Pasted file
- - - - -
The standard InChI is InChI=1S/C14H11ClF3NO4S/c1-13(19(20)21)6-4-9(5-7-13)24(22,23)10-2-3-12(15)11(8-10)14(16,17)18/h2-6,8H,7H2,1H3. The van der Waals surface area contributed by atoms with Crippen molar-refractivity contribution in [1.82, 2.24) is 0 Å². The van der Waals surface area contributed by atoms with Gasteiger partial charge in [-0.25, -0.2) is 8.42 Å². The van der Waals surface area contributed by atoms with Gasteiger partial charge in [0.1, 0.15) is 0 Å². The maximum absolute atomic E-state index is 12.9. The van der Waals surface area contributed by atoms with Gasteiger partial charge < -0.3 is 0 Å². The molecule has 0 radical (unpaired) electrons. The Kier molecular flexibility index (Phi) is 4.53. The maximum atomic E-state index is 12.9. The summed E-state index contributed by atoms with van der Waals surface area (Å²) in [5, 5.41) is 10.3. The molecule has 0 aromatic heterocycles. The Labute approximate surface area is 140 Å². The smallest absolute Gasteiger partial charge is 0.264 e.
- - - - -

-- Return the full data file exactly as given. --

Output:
The standard InChI is InChI=1S/C14H11ClF3NO4S/c1-13(19(20)21)6-4-9(5-7-13)24(22,23)10-2-3-12(15)11(8-10)14(16,17)18/h2-6,8H,7H2,1H3. The van der Waals surface area contributed by atoms with Crippen molar-refractivity contribution in [1.82, 2.24) is 0 Å². The van der Waals surface area contributed by atoms with Gasteiger partial charge in [-0.25, -0.2) is 8.42 Å². The van der Waals surface area contributed by atoms with Gasteiger partial charge in [0.1, 0.15) is 0 Å². The maximum absolute atomic E-state index is 12.9. The van der Waals surface area contributed by atoms with Gasteiger partial charge < -0.3 is 0 Å². The molecule has 0 radical (unpaired) electrons. The Kier molecular flexibility index (Phi) is 4.53. The maximum atomic E-state index is 12.9. The summed E-state index contributed by atoms with van der Waals surface area (Å²) in [5, 5.41) is 10.3. The molecule has 0 aromatic heterocycles. The Labute approximate surface area is 140 Å². The smallest absolute Gasteiger partial charge is 0.264 e.